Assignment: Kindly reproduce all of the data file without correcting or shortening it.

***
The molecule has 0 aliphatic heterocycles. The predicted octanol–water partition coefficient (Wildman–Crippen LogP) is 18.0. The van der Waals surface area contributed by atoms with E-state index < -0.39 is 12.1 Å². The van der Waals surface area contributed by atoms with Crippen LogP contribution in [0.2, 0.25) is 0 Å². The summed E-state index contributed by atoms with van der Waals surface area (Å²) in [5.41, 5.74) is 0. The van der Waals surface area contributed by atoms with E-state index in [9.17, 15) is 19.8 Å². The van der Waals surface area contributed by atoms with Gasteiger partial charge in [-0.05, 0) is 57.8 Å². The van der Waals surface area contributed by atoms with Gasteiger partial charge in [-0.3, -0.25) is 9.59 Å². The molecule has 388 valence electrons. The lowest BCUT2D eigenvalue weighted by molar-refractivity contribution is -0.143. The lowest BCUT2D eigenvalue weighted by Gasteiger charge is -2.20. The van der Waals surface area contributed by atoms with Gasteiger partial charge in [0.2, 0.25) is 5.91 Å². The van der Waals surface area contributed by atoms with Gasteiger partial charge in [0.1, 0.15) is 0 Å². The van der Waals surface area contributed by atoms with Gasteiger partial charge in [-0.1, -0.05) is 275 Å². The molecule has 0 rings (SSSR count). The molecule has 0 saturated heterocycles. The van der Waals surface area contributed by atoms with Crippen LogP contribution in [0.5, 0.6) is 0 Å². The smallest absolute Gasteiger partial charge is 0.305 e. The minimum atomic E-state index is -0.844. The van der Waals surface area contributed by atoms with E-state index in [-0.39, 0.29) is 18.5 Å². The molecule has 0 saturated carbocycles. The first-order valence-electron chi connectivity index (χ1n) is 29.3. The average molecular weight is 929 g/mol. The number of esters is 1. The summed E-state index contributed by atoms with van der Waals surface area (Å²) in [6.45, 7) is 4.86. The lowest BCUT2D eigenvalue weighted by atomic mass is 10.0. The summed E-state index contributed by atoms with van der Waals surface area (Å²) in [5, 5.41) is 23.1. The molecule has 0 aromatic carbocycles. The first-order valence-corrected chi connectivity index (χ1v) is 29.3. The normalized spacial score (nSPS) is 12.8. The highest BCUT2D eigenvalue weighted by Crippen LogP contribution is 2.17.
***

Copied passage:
The molecule has 0 aliphatic heterocycles. The predicted octanol–water partition coefficient (Wildman–Crippen LogP) is 18.0. The van der Waals surface area contributed by atoms with E-state index < -0.39 is 12.1 Å². The van der Waals surface area contributed by atoms with Crippen LogP contribution in [0.2, 0.25) is 0 Å². The summed E-state index contributed by atoms with van der Waals surface area (Å²) in [5.41, 5.74) is 0. The van der Waals surface area contributed by atoms with E-state index in [9.17, 15) is 19.8 Å². The van der Waals surface area contributed by atoms with Gasteiger partial charge in [-0.05, 0) is 57.8 Å². The van der Waals surface area contributed by atoms with Gasteiger partial charge in [-0.3, -0.25) is 9.59 Å². The molecule has 388 valence electrons. The lowest BCUT2D eigenvalue weighted by molar-refractivity contribution is -0.143. The lowest BCUT2D eigenvalue weighted by Gasteiger charge is -2.20. The van der Waals surface area contributed by atoms with Gasteiger partial charge in [0.2, 0.25) is 5.91 Å². The van der Waals surface area contributed by atoms with Gasteiger partial charge in [0.1, 0.15) is 0 Å². The van der Waals surface area contributed by atoms with Gasteiger partial charge in [-0.1, -0.05) is 275 Å². The molecule has 0 rings (SSSR count). The molecule has 0 saturated heterocycles. The van der Waals surface area contributed by atoms with Crippen LogP contribution in [0.5, 0.6) is 0 Å². The smallest absolute Gasteiger partial charge is 0.305 e. The minimum atomic E-state index is -0.844. The van der Waals surface area contributed by atoms with E-state index in [-0.39, 0.29) is 18.5 Å². The molecule has 0 saturated carbocycles. The first-order valence-electron chi connectivity index (χ1n) is 29.3. The average molecular weight is 929 g/mol. The number of esters is 1. The summed E-state index contributed by atoms with van der Waals surface area (Å²) in [6.45, 7) is 4.86. The lowest BCUT2D eigenvalue weighted by atomic mass is 10.0. The summed E-state index contributed by atoms with van der Waals surface area (Å²) in [5, 5.41) is 23.1. The molecule has 0 aromatic carbocycles. The first-order valence-corrected chi connectivity index (χ1v) is 29.3. The normalized spacial score (nSPS) is 12.8. The highest BCUT2D eigenvalue weighted by Crippen LogP contribution is 2.17.